# Finding Complex Roots

1. Aug 5, 2013

### ribbon

1. The problem statement, all variables and given/known data
Find all complex solutions of z^6 + z^3 + 1

(z^3 + 1)/(z^3 - 1) = i

2. Relevant equations

3. The attempt at a solution
I am going crazy with trial and error with these, there must be some systematic method or tricks that I am oblivious of. For the second question I factored it to:

[(z+1)(z^2 - z + 1)]/[(z-1)(z^2 + z +1)] = i

obviously we have conditions z cannot equal 1. But also z cannot = -1/2 +- sqrt(3)i What happens here?

2. Aug 5, 2013

### micromass

Staff Emeritus
Substitute $u = z^3$ and solve for $u$.

3. Aug 5, 2013

4. Aug 5, 2013

### ribbon

Wicked alright let u = z^3

We have u^2 + u + 1 = 0

then u = -1/2 +- [(√3)/2]i

Now given that we took u = z^3, can I just cube the results to get the answers for z??

5. Aug 5, 2013

### micromass

Staff Emeritus
You know that

$$z^3 = -\frac{1}{2} \pm i \sqrt{3}$$

Then what is $z$?

6. Aug 5, 2013

### ribbon

OMG how silly of me yes you'd take the cube root of the positive and negative answers each so,

z = (-1 + i3^1/6)/(2^1/3)

z = (-1 - i3^1/6)/(2^1/3)

Last edited: Aug 5, 2013
7. Aug 5, 2013

### ribbon

However we would have 6 roots to this polynomial would we not, by the fundamental theorem of algebra?

8. Aug 5, 2013

### micromass

Staff Emeritus
I have no idea what you just did.

9. Aug 5, 2013

### ribbon

Oh no, do you get something different when you take the cube root?

10. Aug 5, 2013

### micromass

Staff Emeritus
For any nonzero complex number, there are in fact three cube roots! Did you cover in class how to find these?

11. Aug 5, 2013

### ribbon

No my book never mentioned anything about this, but it makes sense that we have a positive and a negative version of the root. That would give me four if I included the conjugates to the one I wrote, what would the 3rd set be??

12. Aug 5, 2013

### micromass

Staff Emeritus
Did you learn that you can write any complex number $z$ as

$$z = r(\cos(\theta) + i \sin(\theta))$$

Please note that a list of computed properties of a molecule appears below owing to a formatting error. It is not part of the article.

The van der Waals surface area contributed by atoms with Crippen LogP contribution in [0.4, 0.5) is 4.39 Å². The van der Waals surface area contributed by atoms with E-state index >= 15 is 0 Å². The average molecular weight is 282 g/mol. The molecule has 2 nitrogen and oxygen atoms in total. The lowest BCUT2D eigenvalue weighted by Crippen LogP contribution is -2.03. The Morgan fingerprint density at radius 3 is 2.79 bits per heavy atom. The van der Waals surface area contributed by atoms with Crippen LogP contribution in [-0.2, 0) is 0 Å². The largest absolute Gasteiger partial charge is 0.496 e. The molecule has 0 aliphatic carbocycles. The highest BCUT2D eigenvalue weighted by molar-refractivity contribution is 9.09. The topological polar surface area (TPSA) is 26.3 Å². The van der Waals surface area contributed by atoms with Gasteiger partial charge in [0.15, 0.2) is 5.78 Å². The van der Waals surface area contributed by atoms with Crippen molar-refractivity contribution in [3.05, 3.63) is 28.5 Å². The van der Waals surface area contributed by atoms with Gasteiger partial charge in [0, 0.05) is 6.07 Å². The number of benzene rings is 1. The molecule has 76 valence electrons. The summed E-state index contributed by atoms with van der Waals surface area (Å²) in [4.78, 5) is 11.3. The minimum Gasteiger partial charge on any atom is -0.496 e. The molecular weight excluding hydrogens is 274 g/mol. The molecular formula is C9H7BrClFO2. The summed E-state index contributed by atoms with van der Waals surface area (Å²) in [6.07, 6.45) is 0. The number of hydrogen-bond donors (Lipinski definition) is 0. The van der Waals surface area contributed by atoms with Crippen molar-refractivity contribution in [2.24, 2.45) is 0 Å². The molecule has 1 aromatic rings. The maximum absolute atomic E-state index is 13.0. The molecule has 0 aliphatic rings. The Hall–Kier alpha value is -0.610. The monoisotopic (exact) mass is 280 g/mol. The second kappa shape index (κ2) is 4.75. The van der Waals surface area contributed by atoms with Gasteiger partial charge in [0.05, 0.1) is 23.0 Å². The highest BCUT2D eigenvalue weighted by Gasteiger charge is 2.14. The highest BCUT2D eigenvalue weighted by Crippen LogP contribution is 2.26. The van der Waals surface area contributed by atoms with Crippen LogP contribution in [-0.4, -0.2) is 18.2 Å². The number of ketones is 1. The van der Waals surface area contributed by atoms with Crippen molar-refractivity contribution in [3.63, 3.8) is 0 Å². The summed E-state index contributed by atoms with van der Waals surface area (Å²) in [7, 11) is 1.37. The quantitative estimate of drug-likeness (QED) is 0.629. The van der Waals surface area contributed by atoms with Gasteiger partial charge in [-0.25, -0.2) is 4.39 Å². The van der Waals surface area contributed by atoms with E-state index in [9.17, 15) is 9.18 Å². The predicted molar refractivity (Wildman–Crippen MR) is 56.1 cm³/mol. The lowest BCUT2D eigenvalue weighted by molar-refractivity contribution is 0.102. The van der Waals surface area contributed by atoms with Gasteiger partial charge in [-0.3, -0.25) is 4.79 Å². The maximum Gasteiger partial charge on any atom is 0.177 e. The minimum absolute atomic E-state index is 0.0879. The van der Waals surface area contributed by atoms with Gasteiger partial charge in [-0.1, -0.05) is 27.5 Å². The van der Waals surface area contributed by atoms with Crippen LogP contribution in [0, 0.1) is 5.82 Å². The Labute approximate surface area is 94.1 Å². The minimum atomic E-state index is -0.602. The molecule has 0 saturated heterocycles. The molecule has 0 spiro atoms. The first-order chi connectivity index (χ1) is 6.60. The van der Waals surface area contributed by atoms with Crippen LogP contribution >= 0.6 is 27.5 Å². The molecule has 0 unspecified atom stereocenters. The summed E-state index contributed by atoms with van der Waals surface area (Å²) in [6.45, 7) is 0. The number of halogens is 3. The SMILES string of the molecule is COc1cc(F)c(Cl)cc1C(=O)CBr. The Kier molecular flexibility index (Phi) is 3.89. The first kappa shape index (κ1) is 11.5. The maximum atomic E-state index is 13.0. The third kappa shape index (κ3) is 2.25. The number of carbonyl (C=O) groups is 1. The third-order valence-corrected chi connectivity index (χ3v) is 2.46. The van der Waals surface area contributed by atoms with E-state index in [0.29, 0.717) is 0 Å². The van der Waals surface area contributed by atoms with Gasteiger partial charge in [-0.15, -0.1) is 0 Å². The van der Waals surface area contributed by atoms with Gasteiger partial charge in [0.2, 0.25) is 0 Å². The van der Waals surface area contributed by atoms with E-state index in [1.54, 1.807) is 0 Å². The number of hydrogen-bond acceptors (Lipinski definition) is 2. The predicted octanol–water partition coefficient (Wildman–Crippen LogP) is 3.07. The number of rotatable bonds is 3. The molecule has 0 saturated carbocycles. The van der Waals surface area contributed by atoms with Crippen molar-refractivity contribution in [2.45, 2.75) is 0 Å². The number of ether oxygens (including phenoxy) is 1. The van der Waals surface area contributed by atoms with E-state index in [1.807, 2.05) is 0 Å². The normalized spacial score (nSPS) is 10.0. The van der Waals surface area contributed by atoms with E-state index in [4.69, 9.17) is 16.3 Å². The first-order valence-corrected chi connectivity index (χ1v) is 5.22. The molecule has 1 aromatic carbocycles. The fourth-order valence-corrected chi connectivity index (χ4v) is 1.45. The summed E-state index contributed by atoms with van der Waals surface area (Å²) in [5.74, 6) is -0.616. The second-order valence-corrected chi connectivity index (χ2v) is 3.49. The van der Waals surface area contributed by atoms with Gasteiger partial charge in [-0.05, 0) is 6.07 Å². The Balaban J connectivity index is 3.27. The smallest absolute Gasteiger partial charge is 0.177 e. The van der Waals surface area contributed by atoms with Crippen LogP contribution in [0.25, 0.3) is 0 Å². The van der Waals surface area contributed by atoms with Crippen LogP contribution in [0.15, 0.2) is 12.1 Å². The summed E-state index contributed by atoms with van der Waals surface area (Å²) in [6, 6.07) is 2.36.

Did you learn how to find $z^n$ using this representation?

13. Aug 5, 2013

### ribbon

That kind of looks like the set up to DeMoivre theorem?

I know if it is r(cosθ + isinθ)^n = r^n(cos nθ + isin nθ)

But how does this help us?

14. Aug 5, 2013

### micromass

Staff Emeritus
Right, so we need to find $z = r(\cos(\theta) + i\sin(\theta))$ such that

$$r^3 (\cos(3\theta) + i\sin(3\theta) ) = \frac{1}{2} \pm i\sqrt{3}$$

So, try to write the RHS in the same $r(\cos(\theta) + i\sin(\theta))$ form, and see if you can find $r$ and $\theta$.

15. Aug 5, 2013

### ribbon

Ok we have cosine of an angle corresponding to 1/2 and the sin corresponding to (sqrt3)/2 so the
θ in question should be ∏/3 (60 degrees).

The r = (1/2)^2 + (sqrt3/4)^2
r = 1/4 + 3/4
r = 1

16. Aug 5, 2013

### micromass

Staff Emeritus
OK, so you need to find $r$ and $\theta$ such that

$$r^3(\cos(3\theta) + i \sin(3\theta)) = \cos(\pi/3) + i\sin(\pi/3)$$

This comes down to

$$r^3 = 1,~\cos(3\theta ) = \cos(\pi/3),~\sin(3\theta) = \sin(\pi/3)$$

Can you find $r$ and $\theta$ that satisfy this?

17. Aug 5, 2013

### ribbon

Sure so r = 1 and θ=1pi/9

18. Aug 5, 2013

### micromass

Staff Emeritus
Your $r$ is correct, your $\theta$ is not. There are multiple $\theta$ that solve this by the way.

19. Aug 5, 2013

### ribbon

cos(pi/3) = cos(3θ)
cant I take cos inverse of both sides yielding

pi/3 = 3θ?

then θ=1/9 pi of course times some scalar k?

20. Aug 5, 2013

### micromass

Staff Emeritus
No, you can't just take the cos inverse of both sides. That way you'll lose solutions. However, $\pi/9$ is correct, but there are two other solutions.

When I ask you to solve $\cos(x) = \cos(y)$. How would you do it? Try to draw a graph if you don't see it.